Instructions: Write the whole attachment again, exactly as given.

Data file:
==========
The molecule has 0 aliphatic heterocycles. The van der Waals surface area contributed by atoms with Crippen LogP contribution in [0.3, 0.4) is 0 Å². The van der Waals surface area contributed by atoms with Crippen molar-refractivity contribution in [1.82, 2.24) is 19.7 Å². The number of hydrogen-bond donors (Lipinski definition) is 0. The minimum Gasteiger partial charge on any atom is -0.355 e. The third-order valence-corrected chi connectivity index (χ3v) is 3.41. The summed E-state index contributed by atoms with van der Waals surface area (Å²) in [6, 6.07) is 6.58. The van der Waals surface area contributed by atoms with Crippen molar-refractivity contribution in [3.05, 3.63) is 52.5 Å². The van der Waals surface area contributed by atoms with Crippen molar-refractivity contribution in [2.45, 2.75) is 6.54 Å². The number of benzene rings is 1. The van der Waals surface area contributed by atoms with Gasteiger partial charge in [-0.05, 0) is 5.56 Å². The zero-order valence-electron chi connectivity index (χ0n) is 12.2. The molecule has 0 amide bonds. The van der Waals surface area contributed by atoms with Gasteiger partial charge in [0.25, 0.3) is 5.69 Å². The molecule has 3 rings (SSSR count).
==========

The molecule has 0 aliphatic heterocycles. The van der Waals surface area contributed by atoms with Crippen LogP contribution in [0.3, 0.4) is 0 Å². The van der Waals surface area contributed by atoms with Crippen molar-refractivity contribution in [1.82, 2.24) is 19.7 Å². The number of hydrogen-bond donors (Lipinski definition) is 0. The minimum Gasteiger partial charge on any atom is -0.355 e. The third-order valence-corrected chi connectivity index (χ3v) is 3.41. The summed E-state index contributed by atoms with van der Waals surface area (Å²) in [6, 6.07) is 6.58. The van der Waals surface area contributed by atoms with Crippen molar-refractivity contribution in [3.05, 3.63) is 52.5 Å². The van der Waals surface area contributed by atoms with Crippen molar-refractivity contribution in [2.45, 2.75) is 6.54 Å². The number of benzene rings is 1. The van der Waals surface area contributed by atoms with Gasteiger partial charge in [-0.05, 0) is 5.56 Å². The zero-order valence-electron chi connectivity index (χ0n) is 12.2. The molecule has 0 amide bonds. The van der Waals surface area contributed by atoms with Gasteiger partial charge in [0.25, 0.3) is 5.69 Å². The molecule has 3 rings (SSSR count).